Chinese Prostitution: Consequences and Solutions in the Post-Mao Era

Article excerpt

This paper examines the development of Chinese prostitution in pre-communist China during the Mao regime and the post-Mao era, drawing lessons from the Chinese Government's efforts to eradicate prostitution. It discusses the relationship between prostitution and sexual disease, and argues that China's market economy, lack of religious beliefs and diverse cultures have contributed to the revival of prostitution in the post-Mao era. In order to effectively control the problem, it is necessary to adopt a comprehensive approach to change Chinese people's beliefs and ways of life.


Prostitution has existed in China for more than 2,000 years. Although prostitution was already prevalent in the Tang Dynasty (618-907), its growth did not reach its highest point until China was forced to open its doors to the rest of the world in the second half of the 19th century. Under the Mao regime, between 1949 and 1976, prostitution was strictly forbidden and disappeared from Chinese society. After China launched the reform movement in 1978, however, prostitution has rapidly developed, causing some serious social problems, especially sexually transmitted diseases (STD). What are the similarities and differences between the flourishing period of Chinese prostitution in the second half of the 19th century and its revival in the post-Mao era? What lessons should we learn from the Government's efforts to eradicate prostitution in the Mao era? Why has Chinese prostitution come back in the post-Mao era? Does a market economy inevitably produce prostitutes? How can the growth of prostitution and STDs be effectively controlled in the 21st century? This paper attempts to argue that the Government tried to eliminate prostitution under the Mao regime but eventually failed, because coercive force and physical labour are not the most effective means for eradicating the roots of prostitution. The influence of Western culture cannot fully explain why prostitution is so rampant in the post-Mao era. Rather, the market economy, lack of religious beliefs and diverse cultures have contributed mainly to the revival of prostitution in China. To effectively halt the growth of prostitution and legally crack down on it requires the adoption of a comprehensive approach to change Chinese people's beliefs and lives.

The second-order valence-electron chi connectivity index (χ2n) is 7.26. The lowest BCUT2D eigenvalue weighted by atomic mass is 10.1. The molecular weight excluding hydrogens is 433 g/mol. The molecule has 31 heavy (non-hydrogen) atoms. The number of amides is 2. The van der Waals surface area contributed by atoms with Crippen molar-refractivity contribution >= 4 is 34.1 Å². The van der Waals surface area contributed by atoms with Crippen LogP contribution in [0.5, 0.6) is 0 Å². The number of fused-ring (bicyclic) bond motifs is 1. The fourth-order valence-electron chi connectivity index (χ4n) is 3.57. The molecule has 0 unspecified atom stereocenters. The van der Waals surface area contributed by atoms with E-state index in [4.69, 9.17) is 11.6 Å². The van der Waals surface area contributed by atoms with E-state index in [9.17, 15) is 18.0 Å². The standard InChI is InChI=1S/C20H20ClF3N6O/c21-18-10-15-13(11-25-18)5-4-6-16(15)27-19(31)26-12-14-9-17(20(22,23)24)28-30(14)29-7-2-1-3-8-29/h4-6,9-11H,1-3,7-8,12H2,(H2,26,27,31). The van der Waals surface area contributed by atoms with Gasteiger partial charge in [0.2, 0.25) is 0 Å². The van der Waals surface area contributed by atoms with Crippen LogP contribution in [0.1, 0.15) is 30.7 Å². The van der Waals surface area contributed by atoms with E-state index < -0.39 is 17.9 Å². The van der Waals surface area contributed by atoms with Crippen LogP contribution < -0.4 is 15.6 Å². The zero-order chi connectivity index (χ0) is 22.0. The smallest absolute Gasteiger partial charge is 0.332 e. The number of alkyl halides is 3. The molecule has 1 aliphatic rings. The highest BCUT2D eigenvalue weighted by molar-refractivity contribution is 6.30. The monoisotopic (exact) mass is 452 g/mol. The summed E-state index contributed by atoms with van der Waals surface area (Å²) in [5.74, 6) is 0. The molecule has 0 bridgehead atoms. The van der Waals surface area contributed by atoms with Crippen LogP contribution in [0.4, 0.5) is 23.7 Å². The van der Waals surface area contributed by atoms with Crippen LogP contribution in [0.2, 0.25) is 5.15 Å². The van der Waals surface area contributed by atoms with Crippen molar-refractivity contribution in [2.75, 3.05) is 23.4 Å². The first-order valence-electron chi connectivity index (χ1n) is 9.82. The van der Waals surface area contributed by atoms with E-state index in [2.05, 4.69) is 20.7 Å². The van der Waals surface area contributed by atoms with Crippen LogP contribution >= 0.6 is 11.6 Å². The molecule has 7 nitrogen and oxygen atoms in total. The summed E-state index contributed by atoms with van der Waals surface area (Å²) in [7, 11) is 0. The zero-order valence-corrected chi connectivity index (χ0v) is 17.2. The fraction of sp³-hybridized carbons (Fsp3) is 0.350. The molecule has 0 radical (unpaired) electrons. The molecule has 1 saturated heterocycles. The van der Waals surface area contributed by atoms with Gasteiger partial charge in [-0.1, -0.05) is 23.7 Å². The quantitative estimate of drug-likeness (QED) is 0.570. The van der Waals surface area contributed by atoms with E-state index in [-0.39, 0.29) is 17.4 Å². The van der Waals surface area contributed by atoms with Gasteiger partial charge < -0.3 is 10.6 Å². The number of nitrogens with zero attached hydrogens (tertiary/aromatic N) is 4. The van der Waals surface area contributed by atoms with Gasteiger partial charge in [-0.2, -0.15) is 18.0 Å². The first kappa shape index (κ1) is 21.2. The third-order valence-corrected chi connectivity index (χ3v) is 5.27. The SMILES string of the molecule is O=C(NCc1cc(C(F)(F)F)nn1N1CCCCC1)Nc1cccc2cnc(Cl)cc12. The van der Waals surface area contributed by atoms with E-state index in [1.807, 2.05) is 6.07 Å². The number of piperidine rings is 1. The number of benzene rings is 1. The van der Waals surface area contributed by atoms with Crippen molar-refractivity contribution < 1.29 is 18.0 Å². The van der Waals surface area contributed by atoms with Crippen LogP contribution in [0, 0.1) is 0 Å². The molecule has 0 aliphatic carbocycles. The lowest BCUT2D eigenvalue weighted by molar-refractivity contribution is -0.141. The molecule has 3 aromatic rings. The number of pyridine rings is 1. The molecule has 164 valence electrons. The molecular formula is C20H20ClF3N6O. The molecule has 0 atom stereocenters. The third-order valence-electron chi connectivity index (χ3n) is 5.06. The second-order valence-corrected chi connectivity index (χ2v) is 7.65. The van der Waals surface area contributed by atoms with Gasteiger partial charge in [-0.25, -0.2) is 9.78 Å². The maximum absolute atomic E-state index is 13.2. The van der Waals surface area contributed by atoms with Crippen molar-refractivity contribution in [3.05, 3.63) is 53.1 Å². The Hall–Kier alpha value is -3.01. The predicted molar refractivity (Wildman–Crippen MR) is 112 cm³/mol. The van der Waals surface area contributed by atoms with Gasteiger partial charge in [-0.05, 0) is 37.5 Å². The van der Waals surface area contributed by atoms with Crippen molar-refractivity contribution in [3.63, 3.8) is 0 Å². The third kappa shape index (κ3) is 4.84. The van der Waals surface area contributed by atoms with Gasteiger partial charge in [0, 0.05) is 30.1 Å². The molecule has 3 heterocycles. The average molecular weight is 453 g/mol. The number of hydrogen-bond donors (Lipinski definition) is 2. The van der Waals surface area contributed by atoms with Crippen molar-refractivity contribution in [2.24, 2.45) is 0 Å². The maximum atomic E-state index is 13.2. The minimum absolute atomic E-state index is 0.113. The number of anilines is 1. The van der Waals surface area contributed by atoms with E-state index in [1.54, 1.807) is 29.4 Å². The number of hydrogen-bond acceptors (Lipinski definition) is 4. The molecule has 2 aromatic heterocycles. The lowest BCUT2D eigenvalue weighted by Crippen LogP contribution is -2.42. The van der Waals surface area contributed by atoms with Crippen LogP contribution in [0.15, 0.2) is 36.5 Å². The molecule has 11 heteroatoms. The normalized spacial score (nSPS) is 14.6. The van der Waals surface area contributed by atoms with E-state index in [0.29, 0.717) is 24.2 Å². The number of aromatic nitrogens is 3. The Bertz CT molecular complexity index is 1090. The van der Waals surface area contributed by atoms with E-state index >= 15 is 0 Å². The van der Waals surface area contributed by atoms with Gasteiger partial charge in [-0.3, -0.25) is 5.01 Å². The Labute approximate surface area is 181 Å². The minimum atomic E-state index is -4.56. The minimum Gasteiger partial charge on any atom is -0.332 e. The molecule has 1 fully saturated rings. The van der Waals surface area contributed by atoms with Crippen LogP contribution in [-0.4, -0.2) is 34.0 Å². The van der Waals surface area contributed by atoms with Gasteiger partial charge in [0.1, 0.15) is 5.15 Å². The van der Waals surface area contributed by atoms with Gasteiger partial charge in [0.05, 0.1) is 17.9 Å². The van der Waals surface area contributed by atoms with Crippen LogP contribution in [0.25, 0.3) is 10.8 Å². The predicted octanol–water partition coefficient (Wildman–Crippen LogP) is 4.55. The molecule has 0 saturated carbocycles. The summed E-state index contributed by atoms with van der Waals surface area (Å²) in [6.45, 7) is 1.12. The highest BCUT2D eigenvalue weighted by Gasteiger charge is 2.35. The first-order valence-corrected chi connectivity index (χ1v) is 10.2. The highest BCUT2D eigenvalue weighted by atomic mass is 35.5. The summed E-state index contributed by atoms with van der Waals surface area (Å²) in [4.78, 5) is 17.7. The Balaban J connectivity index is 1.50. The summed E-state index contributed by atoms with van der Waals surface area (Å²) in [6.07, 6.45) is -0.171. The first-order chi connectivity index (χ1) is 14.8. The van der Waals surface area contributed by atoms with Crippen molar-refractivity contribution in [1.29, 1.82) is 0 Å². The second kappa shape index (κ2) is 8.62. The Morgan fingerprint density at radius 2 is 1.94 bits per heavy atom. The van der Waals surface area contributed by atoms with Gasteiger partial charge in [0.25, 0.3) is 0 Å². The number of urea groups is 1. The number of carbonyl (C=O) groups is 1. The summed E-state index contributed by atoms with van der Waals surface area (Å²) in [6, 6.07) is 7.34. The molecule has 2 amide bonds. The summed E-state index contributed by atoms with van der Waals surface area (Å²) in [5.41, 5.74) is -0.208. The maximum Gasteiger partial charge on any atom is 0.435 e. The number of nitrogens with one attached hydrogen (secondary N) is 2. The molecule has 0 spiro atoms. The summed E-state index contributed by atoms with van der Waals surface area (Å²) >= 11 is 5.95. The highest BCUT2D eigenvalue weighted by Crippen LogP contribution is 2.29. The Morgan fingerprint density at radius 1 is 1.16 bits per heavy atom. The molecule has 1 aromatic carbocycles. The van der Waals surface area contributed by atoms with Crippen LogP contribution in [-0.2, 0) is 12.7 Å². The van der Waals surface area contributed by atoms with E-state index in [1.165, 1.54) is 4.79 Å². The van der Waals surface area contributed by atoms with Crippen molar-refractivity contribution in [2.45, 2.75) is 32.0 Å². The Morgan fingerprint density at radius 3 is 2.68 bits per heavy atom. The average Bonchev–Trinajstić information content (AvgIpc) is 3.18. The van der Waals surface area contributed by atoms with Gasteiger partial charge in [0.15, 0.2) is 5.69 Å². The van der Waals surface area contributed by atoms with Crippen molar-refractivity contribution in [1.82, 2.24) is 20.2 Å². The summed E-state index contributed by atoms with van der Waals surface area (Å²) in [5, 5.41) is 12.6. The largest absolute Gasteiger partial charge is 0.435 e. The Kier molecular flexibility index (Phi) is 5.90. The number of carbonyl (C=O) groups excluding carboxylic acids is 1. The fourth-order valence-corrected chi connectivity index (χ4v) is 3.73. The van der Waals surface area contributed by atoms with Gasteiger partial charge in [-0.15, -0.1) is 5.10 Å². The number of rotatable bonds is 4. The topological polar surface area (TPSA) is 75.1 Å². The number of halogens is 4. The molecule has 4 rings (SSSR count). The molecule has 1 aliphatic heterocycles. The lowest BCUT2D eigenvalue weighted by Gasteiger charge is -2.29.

Prostitution in Pre-communist China

Prostitution is one of the oldest social phenomena in the world. Although prostitutes have different characteristics in different historical periods, a prostitute is one who grants sexual access for payment. Generally speaking, prostitution can be defined as the explicit exchange of sex for money. (1) Prostitution existed in China as early as the Shang dynasty (17th-11th century BC). (2) According to G.L. Simons, China was one of the first countries in the world to institutionalise prostitution. (3) In ancient China, it was considered a "class privilege" for upper class men to visit prostitutes, so it was regarded as legitimate and socially indispensable. (4) Chinese men were motivated by various reasons to visit prostitutes. In addition to men's physical desire and male dominant psyche, Chinese men believed that they could gain more yin from prostitutes than from normal women. Since prostitutes had sex with many men, they had acquired more yang essence from them. Thus, they could give a patron more yang essence than he had lost. (5) It was said that "the wealthy husband had his concubines and the poor man had his brothels". (6) There were entire blocks of ancient cities given the title of "pleasure quarters", where men could go to solicit dancers, singers and prostitutes. During the reign of Yongzheng in the early 1700s, "prostitutes and pimps had been leniently treated as members of a status group, and occupied a grey area of toleration". (7)

After the First Opium War, China was forced to sign the unequal Nanking Treaty, which ceded the Chinese island of Hong Kong to Britain and opened five ports--Guangzhou, Xiamen, Fuzhou, Ningbo and Shanghai--to foreign trade and residence. …


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